How Rodgers and Hammerstein Led Ruthie Ann Miles, Lindsay Mendez, and Ali Stroker to the Tonys
Three Tony winners discuss how iconic roles in The King and I, Carousel, and Oklahoma! have been reinterpreted for a new generation.
Within the last five years, three of Rodgers and Hammerstein's secondary heroines have earned Tony Awards for their portrayers. Ruthie Ann Miles, Lindsay Mendez, and Ali Stroker took home statues for their turns as Lady Thiang in The King and I (2015), Carrie Pipperidge in Carousel (2018), and Ado Annie in Oklahoma! (2019), respectively, earning critical and audience acclaim along the way. In their own important ways, they've also made both cultural and theatrical history, opening the industry's eyes as to what's possible in terms of artistic representation.
When it comes to the Tonys, the Featured Actress characters in Rodgers and Hammerstein musicals have a fascinating history. Leading roles Anna in The King and I have frequently won the prize; in fact, with wins for three separate productions (most recently for Kelli O'Hara), Anna is tied with Rose in Gypsy as the most Tony-ed female role in Broadway history.
With the exception of Carousel's BFF character Carrie (which led a young Audra Ann McDonald to her first of six Tonys in 1994), Lady Thiang and Ado Annie were new to the Tonys stage. Joohee Choi earned the nomination for playing Tuptim in 1996, while Mary Beth Peil somehow received a Featured nod for playing Anna in 1985. With Oklahoma!, the only supporting female role to be nominated with frequency is Aunt Eller (Andrea Martin in 2002, Mary Testa in 2019).
If the recent revivals of The King and I, Carousel, and Oklahoma! prove anything, it's that the Rodgers and Hammerstein canon of musicals is as open to contemporary interpretation as the works of Shakespeare. With the right actors and the right amount of directorial investigation, you can stage a traditional King and I, like Bartlett Sher did in 2015, or a reimagined Oklahoma! in a makeshift community hall, like Daniel Fish is currently doing, and the shows can speak just as profoundly to our current world as they did to the one the writers were living in. Miles, Mendez, and Stroker were the right actors for their productions, and they were rewarded — but as they all note, it wasn't just about them.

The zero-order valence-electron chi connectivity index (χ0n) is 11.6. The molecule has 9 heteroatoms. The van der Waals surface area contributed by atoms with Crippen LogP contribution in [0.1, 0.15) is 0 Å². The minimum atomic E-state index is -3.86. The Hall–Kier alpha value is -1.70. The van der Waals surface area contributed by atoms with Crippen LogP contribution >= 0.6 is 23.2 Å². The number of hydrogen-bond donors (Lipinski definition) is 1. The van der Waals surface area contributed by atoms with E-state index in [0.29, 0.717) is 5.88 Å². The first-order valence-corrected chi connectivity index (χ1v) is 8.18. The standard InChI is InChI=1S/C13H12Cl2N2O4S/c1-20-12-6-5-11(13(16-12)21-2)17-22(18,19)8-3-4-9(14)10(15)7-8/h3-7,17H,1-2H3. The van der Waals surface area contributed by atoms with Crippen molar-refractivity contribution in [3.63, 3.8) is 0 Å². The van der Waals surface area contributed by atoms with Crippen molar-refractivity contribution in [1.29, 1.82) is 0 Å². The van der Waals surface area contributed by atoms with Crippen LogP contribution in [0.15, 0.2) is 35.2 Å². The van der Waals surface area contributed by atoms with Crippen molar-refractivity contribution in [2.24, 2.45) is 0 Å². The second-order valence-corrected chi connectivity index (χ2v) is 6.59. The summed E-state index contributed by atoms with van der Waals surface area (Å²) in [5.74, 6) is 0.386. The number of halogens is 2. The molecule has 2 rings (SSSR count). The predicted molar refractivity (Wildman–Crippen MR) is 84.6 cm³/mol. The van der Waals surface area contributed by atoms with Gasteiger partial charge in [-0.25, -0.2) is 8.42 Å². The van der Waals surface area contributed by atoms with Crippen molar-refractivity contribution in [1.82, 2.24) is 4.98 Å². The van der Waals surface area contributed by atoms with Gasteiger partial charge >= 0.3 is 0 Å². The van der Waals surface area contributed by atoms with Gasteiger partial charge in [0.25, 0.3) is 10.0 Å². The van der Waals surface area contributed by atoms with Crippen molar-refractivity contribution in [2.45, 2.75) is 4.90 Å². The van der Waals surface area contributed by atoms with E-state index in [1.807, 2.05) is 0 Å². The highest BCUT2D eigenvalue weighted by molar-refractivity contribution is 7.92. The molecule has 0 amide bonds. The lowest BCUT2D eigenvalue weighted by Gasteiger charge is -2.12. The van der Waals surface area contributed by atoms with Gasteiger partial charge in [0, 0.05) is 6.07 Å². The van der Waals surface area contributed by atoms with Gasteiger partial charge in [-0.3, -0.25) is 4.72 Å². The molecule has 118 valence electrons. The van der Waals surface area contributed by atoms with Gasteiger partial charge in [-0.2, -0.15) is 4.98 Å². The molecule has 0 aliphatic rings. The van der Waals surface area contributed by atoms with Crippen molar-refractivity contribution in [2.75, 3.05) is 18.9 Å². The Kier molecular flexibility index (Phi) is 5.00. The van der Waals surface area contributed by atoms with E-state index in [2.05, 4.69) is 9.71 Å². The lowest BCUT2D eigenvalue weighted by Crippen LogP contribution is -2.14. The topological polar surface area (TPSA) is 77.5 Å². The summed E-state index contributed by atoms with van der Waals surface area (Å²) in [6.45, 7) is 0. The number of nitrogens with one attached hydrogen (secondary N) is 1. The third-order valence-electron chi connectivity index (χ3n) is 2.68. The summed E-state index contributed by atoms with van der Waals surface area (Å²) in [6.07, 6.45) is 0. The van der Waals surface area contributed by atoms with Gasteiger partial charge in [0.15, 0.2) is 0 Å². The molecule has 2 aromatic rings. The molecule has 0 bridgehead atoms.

Miles is the second Asian woman in history to win a Tony (24 years after Lea Salonga in 1991) and attributes her victory, and the strength of her performance, to the work of King and I director Bartlett Sher. "Bart saw that Lady Thiang has a voice, even though she doesn't have the power to say the things she wanted to say." She also notes that Sher, like Oklahoma! director Fish and Carousel helmer Jack O'Brien, came to these decades-old shows with specific visions in mind. After all, "What's the point of reviving something if there isn't a specific point of view to share this time around?" Miles says.
The message of Sher's King and I was partially responding to the political world of 2015. When different world crises emerged over the course of the run, Miles says her director was known to come back to Lincoln Center Theater to work with the actors, even though the show had been open for months. "Bart had a very specific message for 2015, and when there were different [world] troubles that we needed to address as a company, we re-rehearsed the show so it could relate to 2016. It was always changing."